With his wife Ethel, he went on-the-road in their “motor home” going from town to town showcasing his wares in the early 1900s. Willard J. Page traveled the Southwest bringing hustle and a clever marketing scheme that blended his artistic talent with a novel production style and demonstrated passion for capturing the American Wests’s natural beauty. Setting up his easels on railroad platforms, he would paint his vision of the Southwest in an assembly-line production mode, and sell his “baggage-sized” original oils to train travelers eager to grab a memento of their excursion to the wild, Wild West Territories.
With his wife Ethel and in their custom-built ‘motorized coach,’ they traveled from the Tetons to Tucson, the Rockies to the Grand Canyon and all points in between. They made a life together, and foraged a lifestyle targeting his artistic passion for the Southwest.
The new historic art exhibit features the works of Willard J. Page with more than 40 original paintings by Page, including the Museum’s own “Thumb Butte.” From mini-sized curios to larger canvasses, these delightful pieces provide a nostalgic look at early Americana. Curated by Carolyn O’Bagy Davis, the collection is a must-see experience of mutual discovery, looking into the past for both style and substance, and sharing in the future Page captured on canvas.
Prescott’s premier wine-tasting event returns to Sharlot Hall Museum for its eighth annual Sharlot’s Wine Fest on Saturday, August 15, 2020, from 4 p.m. to 7 p.m.
Join us for the premier wine-tasting event of the year, set against the picturesque backdrop of Sharlot Hall Museum’s historic campus. Enjoy various distinguished wines, craft brews, distilled spirits, gourmet hors d’oeuvres, and elegant tastings from leading local restaurateurs. You won’t want to miss this festive event — the perfect way to enjoy a comfortable summer evening!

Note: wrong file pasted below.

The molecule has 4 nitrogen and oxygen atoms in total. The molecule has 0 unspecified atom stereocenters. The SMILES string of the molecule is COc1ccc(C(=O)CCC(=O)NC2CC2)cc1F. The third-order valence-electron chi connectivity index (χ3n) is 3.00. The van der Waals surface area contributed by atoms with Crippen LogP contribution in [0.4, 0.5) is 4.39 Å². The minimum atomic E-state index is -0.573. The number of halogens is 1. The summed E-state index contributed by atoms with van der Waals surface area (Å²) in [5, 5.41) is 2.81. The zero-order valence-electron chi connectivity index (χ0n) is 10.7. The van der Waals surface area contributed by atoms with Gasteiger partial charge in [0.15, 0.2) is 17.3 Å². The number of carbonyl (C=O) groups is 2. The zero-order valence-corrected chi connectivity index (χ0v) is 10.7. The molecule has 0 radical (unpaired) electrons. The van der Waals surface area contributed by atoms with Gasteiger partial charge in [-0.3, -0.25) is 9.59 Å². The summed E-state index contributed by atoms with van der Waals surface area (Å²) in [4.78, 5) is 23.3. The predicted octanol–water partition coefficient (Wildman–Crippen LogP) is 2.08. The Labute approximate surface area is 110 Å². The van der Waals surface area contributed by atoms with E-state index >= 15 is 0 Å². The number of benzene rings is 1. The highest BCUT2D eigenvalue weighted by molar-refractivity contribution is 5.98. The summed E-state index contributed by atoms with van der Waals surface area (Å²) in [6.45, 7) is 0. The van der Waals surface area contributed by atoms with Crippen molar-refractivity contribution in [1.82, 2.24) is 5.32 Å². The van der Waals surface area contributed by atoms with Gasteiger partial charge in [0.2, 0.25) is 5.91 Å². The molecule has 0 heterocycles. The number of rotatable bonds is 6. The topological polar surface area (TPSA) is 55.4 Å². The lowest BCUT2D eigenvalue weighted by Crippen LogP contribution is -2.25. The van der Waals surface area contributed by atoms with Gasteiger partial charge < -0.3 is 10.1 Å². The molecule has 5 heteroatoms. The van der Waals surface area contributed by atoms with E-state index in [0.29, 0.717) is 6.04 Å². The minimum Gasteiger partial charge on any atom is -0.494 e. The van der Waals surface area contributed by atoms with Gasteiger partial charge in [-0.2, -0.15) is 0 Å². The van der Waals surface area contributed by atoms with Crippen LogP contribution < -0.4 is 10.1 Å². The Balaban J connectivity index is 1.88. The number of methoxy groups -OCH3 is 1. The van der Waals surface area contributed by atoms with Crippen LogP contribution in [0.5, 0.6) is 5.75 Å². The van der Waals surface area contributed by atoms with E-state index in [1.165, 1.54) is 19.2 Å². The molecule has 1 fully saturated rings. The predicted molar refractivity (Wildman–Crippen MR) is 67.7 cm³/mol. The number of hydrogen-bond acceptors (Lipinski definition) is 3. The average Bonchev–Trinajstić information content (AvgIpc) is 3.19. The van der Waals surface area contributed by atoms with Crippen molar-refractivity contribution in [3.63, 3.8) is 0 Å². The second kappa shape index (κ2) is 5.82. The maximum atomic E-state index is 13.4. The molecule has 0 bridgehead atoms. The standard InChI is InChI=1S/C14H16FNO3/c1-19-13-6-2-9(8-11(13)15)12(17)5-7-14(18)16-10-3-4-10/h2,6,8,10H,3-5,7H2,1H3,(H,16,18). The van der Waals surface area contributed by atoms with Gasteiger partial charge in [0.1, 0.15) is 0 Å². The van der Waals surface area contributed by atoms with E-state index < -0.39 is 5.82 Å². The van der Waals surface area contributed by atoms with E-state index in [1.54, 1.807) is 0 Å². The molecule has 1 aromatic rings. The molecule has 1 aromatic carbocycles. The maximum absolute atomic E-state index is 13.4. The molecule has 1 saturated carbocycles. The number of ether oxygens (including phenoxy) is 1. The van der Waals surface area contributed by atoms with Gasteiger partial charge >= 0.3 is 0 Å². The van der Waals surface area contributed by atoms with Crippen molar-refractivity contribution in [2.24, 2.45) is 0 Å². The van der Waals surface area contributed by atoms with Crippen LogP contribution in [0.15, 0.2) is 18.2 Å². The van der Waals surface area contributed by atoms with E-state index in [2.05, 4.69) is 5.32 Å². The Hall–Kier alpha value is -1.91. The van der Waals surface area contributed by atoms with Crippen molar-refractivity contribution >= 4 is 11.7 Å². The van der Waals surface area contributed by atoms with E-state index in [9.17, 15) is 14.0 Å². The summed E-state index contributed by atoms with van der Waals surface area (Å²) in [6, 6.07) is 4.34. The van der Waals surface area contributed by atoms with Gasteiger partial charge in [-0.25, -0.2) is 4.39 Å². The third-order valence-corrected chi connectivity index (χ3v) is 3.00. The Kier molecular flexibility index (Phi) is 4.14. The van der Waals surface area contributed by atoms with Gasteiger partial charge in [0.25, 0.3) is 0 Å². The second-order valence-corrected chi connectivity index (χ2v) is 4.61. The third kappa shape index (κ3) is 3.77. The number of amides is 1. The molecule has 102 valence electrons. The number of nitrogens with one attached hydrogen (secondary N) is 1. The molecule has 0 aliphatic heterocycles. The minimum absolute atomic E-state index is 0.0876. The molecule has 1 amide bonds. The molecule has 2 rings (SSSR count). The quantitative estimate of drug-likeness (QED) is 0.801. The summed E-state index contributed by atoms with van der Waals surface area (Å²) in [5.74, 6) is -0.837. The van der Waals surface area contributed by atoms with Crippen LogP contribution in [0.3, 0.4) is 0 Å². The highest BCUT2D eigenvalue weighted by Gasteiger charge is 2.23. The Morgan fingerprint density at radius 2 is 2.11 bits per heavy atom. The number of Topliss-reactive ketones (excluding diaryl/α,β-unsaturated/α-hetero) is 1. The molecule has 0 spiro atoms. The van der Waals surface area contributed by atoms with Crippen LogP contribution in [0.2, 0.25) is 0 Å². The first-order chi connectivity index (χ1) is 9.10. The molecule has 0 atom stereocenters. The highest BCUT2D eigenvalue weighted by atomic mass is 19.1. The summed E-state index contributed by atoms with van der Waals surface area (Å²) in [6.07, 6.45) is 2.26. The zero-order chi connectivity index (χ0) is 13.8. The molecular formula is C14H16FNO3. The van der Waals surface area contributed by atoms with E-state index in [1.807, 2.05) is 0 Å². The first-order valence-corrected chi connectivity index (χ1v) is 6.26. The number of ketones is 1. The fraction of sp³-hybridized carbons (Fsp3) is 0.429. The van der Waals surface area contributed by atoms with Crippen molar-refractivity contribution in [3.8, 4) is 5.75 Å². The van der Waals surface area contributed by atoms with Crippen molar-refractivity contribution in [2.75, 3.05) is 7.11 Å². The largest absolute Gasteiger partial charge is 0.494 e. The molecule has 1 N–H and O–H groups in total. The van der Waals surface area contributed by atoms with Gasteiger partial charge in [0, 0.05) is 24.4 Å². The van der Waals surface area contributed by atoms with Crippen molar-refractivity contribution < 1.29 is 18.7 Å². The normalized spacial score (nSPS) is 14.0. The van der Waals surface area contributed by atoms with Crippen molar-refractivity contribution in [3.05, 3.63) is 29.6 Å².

Order your tickets early for this limited-admission event (max. 350). Advance tickets will go on sale after March 1, 2020, at the Museum, available by phone at 928-445-3122 ext. 0, or available online.
For more than two decades, the Prescott Indian Art Market has presented some of the finest native American art in the Southwest. Get ready to celebrate the Market’s 22nd anniversary!
It’s Two Days… of spectacular works of Indian art
on the four-acre Museum campus.
Backdrop for the Indian Art Market is the cool gardens of Sharlot Hall Museum. Comfortably warm temperatures and a steady stream of art enthusiasts enjoy viewing (and buying) exquisite wood and stone carvings, distinctive ceramics… sculptures in stone, leather, and ceramic… gorgeous paintings in acrylics, oil, watercolor… hand-woven baskets, blankets and clothing… distinctive jewelry and much, much more.
More than 102 juried American artists, representing 30 tribes and pueblos, will present traditional and contemporary artwork making PIAM one of the Southwest’s premier Indian-art markets. Featured artist for the 21st PIAM is Diné Navajo Jim Harrison, who captures the beauty of the Arizona and New Mexico night skies NOT with a brush and canvas, but with a dentist’s drill creating exquisite silver jewelry. His work of silver and mosaic inlays of semi-precious stones will be feature July 14-15 at the Indian Art Market.
If you’re a native American Indian artist interested in exhibiting at the 22nd Annual Prescott Indian Art Market, click here to read instructions on how to apply for participation in the juried show. If you’re a devotee and art enthusiast of beautiful native art, SAVE THE DATE: JULY 13-14
Consider “Meeting the Four O’Clock Train,” the featured exhibit located inside the Lawler Exhibit Center on campus. For almost a century, rail service to Prescott was a critical element to town’s and the county’s existence.
Focal point of this featured exhibit is the HO-scale model train layout of the Prescott rail yard and nearby train depot depicting the 1920s and 1930s, created by the Central Arizona Model Railroad Club (Prescott, AZ). You’re not going to want to miss seeing this historical perspective of railroading with an emphasis on bringing train travel to Prescott.